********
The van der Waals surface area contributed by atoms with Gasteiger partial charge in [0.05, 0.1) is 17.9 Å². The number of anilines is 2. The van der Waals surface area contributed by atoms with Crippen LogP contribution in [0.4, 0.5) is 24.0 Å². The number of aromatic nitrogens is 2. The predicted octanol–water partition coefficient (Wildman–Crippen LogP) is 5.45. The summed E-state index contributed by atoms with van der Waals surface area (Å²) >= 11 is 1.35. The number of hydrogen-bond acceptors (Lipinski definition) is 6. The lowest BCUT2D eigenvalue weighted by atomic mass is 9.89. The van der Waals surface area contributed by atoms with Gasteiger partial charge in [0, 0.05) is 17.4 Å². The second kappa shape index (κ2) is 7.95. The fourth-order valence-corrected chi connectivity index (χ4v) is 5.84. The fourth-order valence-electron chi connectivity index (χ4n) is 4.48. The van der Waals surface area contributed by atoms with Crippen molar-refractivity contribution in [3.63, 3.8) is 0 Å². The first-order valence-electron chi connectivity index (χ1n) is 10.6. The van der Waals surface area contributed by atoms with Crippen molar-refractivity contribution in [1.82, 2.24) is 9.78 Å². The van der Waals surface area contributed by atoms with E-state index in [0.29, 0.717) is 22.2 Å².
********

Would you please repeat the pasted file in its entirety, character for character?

The van der Waals surface area contributed by atoms with Gasteiger partial charge in [0.05, 0.1) is 17.9 Å². The number of anilines is 2. The van der Waals surface area contributed by atoms with Crippen LogP contribution in [0.4, 0.5) is 24.0 Å². The number of aromatic nitrogens is 2. The predicted octanol–water partition coefficient (Wildman–Crippen LogP) is 5.45. The summed E-state index contributed by atoms with van der Waals surface area (Å²) >= 11 is 1.35. The number of hydrogen-bond acceptors (Lipinski definition) is 6. The lowest BCUT2D eigenvalue weighted by atomic mass is 9.89. The van der Waals surface area contributed by atoms with Gasteiger partial charge in [0, 0.05) is 17.4 Å². The second kappa shape index (κ2) is 7.95. The fourth-order valence-corrected chi connectivity index (χ4v) is 5.84. The fourth-order valence-electron chi connectivity index (χ4n) is 4.48. The van der Waals surface area contributed by atoms with Crippen molar-refractivity contribution in [3.63, 3.8) is 0 Å². The first-order valence-electron chi connectivity index (χ1n) is 10.6. The van der Waals surface area contributed by atoms with Crippen molar-refractivity contribution in [1.82, 2.24) is 9.78 Å². The van der Waals surface area contributed by atoms with E-state index in [0.29, 0.717) is 22.2 Å².